Why do some bright kids develop an “I don’t care” attitude? What are the underlying causes? What approaches can help rekindle their motivation?
On this episode of Menninger’s Mind Dive podcast, child psychologist, Harvard Medical School associate professor and author Ellen Braaten, PhD, has studied this issue in-depth and worked through this with children and their parents in her therapy practice. In her new book, “Bright Kids Who Couldn’t Care Less,” she dives into this complex issue and provides a guide for parents on how to better understand and help their apathetic child.
Dr. Braaten says that while children with processing challenges, such as ADHD or autism, can develop indifference because their learning challenges can lead them to feel overwhelmed, there are also children without any learning issues who develop profound apathy toward school, extracurricular activities and life in general. She adds that clinicians and parents can’t look at one factor when trying to understand a child who lacks motivation because often there are social, biological and psychological factors involved.
For example, Dr. Bratten says that some kids are not very motivated because their basic needs aren't being met. Or perhaps they don’t have that peer group of friends that allows them to find their bliss, because their needs for friendship aren’t met. They may have found they are not able to trust others.
There’s also the pressure to get good grades and to participate in extracurricular activities to get into a good college that can affect motivation. When kids get anxious and depressed, Dr. Braaten says, they can become overwhelmed and turn to distractions like video games. Sometimes it’s pressure from parents to achieve that can demotivate children. She says that in some cases a parent’s own desires, the things that gave them pleasure that they put aside, are then put onto their kids with the expectation that they will “fill in the gap” by doing or achieving what the parent didn’t. Dr. Bratten cautions parents to think about themselves when they think about our child's motivation. Are they being a good role model?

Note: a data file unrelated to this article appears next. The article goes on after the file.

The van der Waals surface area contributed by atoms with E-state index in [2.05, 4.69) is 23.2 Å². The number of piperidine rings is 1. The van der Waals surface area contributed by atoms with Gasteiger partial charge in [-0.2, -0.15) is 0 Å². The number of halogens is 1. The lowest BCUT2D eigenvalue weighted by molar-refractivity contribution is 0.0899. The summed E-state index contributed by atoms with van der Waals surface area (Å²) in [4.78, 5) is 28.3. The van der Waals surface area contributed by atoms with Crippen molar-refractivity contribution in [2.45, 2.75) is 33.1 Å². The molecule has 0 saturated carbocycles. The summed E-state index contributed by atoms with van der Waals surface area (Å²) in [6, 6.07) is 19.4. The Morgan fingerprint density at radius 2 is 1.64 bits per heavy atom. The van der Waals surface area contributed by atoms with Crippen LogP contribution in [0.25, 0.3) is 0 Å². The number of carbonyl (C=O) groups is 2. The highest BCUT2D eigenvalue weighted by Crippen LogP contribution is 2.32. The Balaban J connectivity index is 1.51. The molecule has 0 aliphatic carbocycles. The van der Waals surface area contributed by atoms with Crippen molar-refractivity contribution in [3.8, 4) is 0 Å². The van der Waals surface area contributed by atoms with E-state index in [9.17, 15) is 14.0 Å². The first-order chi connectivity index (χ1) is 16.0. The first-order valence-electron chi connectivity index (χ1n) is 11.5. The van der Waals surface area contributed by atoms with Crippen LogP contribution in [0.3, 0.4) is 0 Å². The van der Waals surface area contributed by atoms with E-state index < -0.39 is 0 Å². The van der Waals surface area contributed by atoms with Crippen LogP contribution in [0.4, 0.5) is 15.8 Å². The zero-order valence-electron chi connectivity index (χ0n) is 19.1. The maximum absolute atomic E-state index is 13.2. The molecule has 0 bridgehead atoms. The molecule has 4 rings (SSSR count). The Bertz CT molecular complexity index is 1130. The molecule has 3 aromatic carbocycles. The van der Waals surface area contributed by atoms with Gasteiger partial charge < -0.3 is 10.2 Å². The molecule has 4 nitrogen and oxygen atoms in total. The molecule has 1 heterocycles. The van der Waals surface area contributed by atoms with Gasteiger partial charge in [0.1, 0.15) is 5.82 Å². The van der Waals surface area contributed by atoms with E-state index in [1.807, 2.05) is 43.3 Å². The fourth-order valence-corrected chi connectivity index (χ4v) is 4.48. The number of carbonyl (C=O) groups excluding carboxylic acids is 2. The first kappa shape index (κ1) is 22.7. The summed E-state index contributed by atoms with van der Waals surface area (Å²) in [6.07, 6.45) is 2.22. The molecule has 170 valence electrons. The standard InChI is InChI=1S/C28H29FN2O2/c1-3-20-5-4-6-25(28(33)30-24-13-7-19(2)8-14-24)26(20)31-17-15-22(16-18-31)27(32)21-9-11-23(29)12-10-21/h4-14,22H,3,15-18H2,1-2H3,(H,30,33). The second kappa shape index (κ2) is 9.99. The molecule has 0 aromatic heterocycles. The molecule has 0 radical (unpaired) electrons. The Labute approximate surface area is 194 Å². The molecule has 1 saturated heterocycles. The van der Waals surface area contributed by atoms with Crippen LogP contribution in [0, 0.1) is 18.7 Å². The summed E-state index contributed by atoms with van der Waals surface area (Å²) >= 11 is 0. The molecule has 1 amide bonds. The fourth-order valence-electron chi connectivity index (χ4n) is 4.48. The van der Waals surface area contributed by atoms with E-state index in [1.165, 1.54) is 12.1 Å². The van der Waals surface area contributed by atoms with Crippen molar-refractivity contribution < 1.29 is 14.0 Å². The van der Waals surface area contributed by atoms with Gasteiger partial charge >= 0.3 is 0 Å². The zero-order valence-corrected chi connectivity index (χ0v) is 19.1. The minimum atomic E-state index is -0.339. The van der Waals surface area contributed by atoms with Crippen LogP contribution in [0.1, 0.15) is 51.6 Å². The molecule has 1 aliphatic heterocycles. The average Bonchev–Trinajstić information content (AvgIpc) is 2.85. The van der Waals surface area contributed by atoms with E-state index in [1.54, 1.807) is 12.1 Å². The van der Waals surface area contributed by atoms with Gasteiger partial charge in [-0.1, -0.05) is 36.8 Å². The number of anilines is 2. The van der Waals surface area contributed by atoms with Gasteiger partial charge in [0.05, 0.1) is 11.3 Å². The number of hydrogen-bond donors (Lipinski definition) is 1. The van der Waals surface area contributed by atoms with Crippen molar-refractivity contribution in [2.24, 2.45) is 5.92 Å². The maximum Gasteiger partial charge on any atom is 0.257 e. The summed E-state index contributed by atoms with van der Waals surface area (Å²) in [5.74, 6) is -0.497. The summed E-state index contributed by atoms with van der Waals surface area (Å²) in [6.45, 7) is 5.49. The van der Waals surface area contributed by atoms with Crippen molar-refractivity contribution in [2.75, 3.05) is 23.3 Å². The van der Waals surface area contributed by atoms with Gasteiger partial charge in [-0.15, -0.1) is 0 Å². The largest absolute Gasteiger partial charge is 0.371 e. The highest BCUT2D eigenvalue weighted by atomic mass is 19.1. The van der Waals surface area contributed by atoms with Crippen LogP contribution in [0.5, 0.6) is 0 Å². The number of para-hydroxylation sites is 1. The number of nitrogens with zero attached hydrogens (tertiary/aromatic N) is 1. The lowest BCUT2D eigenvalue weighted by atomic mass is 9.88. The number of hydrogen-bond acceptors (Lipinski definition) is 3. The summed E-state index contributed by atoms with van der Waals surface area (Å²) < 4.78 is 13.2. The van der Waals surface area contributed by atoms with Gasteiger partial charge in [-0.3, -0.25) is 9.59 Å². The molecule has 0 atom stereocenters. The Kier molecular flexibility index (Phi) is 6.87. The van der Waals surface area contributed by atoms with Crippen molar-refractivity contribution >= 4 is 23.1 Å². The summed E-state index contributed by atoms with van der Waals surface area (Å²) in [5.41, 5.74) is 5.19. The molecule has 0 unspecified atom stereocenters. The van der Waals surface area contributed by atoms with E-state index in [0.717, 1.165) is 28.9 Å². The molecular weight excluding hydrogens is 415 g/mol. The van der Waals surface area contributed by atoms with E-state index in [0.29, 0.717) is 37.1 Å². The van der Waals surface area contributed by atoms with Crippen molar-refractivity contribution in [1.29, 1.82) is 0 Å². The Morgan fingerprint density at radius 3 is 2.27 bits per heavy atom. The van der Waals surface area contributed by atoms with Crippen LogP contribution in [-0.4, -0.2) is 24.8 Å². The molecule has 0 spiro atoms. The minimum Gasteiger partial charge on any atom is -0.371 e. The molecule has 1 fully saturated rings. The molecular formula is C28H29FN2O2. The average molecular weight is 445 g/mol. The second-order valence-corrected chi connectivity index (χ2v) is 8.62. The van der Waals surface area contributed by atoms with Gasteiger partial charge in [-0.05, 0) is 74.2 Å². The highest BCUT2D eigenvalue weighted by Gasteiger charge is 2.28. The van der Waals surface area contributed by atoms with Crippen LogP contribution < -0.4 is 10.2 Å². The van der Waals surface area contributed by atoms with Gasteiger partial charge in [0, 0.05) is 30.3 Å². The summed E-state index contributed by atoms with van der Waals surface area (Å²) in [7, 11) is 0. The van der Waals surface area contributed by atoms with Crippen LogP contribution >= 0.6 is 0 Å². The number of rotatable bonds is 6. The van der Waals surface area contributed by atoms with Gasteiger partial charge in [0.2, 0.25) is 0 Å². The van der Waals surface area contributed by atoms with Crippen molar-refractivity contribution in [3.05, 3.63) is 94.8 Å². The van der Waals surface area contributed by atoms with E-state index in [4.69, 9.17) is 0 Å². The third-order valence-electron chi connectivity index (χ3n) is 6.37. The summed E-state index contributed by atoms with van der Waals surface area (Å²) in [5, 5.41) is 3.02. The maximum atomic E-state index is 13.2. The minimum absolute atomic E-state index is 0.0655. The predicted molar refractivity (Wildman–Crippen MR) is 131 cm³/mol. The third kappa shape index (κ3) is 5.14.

“Well, one of the simplest things I say to parents, maybe not directly because it can be hard to hear, but to love the child they have, not the child they wish they had,” said Dr. Braaten.
In showing love and support for an unmotivated child, Dr. Braaten says external rewards can work in some cases, and in others, are not the answer. There is research showing that if a child enjoys an activity, such as reading, adding external rewards to increase reading, such as badges or stickers or awards, can have the opposite effect and serve as a demotivator.
Dr. Braaten advises that parents need to find out what their child likes to do and what they are good at doing. What are their personal strengths? What gives them pleasure? Where do they spend their time?
In her book she outlines how parents can work through this process to help their child find his or her motivation. She cautions that this process takes time and that it’s going to take a lot of insight and trial and error.  In the end, she is confident that the parent and child will get there. 
“And you’re going to feel a sense of satisfaction, along with your child, once you get them on the right path,” says Dr. Braaten.